The P-47 was first introduced in 1942 and saw extensive service in both the European and Pacific theaters of World War II. 15,678 were manufactured and the last active duty aircraft was retired from the Peruvian Air Force in 1966. The P-47 was big and heavy, and not as tightly maneuverable as other fighter aircraft at the time, but it could dive faster than other aircraft, could carry bombs and rockets, extended fuel tanks and was equipped with eight .50 caliber machine guns mounted in its wings. The P-47 flew missions escorting bombers, fighting enemy interceptors and also was successful in air to ground warfare, disabling German armored vehicles including exploiting tank vulnerabilities with armor piercing, armor piercing-incendiary and armor piercing-tracer ammunition. P-47 pilots also became skillful at skip-bombing train tunnels, sealing both ends of a tunnel and sealing German trains inside the tunnels.
This P-47G Thunderbolt is the last flying Thunderbolt with the “razorback: canopy configuration in existence, the razorback limited rear vision and was replaced in subsequent fighter aircraft with the “bubble” canopy. The “Spirit of Atlantic City” was manufactured in 1944 by Grand Central Aircraft Company, Glendale, California. Restored once at Kirtland Air Force Base (New Mexico) in 1958-1963 it was housed at various air museums and used in air shows. On October 23, 1972 the aircraft crashed during a forced landing at an air show at Point Mugu, California and struck an earth embankment. The “Spirit of Atlantic City” was then rebuilt in Chino, California and returned to flight in 1976 and remains in the flying collection of the Planes of Fame Air Museum, Chino, California.
Prints of this and other aircraft are available here: http://goo.gl/zZohQ .
This is a Grumman F8F “Bearcat” receiving some tender loving care in the sunshine adjacent to the Fighter Rebuilders hanger at the Planes of Fame museum, Chino Airport, Chino, California. The Bearcat, one of the still flying aircraft exhibited at the museum, was developed in 1943/44 as a fighter interceptor designed specifically for carrier operations but was not deployed to the fleet by the United States Navy until after the end of the second world war in 1945. This aircraft is capable of lifting off the deck after a take off run of just 115 feet, and in 1972 a Bearcat broke its own record by achieving an altitude of 18,000 feet 91.9 seconds after take off; in 1989 a Bearcat set the World Speed Record for piston driven aircraft at 528.33 mph.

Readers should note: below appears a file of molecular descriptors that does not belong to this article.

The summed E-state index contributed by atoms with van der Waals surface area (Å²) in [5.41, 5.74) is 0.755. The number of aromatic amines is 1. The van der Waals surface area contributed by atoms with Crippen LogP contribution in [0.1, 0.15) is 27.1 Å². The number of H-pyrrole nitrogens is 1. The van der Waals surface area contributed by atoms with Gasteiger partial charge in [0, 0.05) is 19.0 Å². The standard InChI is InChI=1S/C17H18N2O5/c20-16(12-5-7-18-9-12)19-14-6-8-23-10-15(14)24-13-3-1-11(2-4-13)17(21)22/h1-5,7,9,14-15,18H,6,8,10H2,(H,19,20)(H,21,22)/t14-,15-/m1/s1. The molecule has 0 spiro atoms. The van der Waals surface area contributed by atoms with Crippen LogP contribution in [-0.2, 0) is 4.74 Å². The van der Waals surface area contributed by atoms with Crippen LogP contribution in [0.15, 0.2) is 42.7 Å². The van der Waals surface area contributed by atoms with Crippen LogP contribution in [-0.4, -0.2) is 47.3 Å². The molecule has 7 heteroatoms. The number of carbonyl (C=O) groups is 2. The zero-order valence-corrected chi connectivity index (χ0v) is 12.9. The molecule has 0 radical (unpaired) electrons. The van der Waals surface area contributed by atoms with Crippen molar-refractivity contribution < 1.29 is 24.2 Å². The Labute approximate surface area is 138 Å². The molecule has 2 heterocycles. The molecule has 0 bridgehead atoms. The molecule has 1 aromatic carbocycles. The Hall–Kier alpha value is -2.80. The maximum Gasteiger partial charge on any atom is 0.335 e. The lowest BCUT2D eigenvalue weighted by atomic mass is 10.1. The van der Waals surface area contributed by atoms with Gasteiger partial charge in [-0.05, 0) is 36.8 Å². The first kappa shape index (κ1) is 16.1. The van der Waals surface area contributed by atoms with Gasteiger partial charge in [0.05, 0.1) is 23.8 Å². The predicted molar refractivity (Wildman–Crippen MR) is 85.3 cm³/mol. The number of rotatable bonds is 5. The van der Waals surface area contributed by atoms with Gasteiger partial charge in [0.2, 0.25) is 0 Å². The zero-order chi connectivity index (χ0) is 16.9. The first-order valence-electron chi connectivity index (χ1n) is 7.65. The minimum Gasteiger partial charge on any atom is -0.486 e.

In post processing this image, I am again reminded of a bad habit I have of getting so excited about an image in my viewfinder, that I lose the benefit of approaching the subject in a slow, deliberative manner, and in the case of this image forgot to adjust the ISO setting down from what I was using inside of a hanger making the previous shots. The result is a bit of unwanted grainy effect in parts of the aircraft fuselage, elevator and tail.
The aircraft in the foreground is a Boeing P26A “Peashooter”, this is a fully functional (and still flying) former military aircraft in the collection of the Planes of Fame (air) Museum located at the Chino Airport, Chino, California. The Peashooter was developed in 1932 and was the first all metal, monoplane pursuit fighter placed in to service by the United States Army Air Corps.
The thin red “line” that seems to be bisecting the fuselage at the mid-point in this image is actually an aircraft warning flag attached to the leading edge of the wing (not an aberration in the image file).
I am not actually happy with the sharpness of this image. I seemed to be having some focus issues while on this shoot, I believe I need to improve my skills with the autofocus function in the camera, insuring that I lock it on the correct focus points.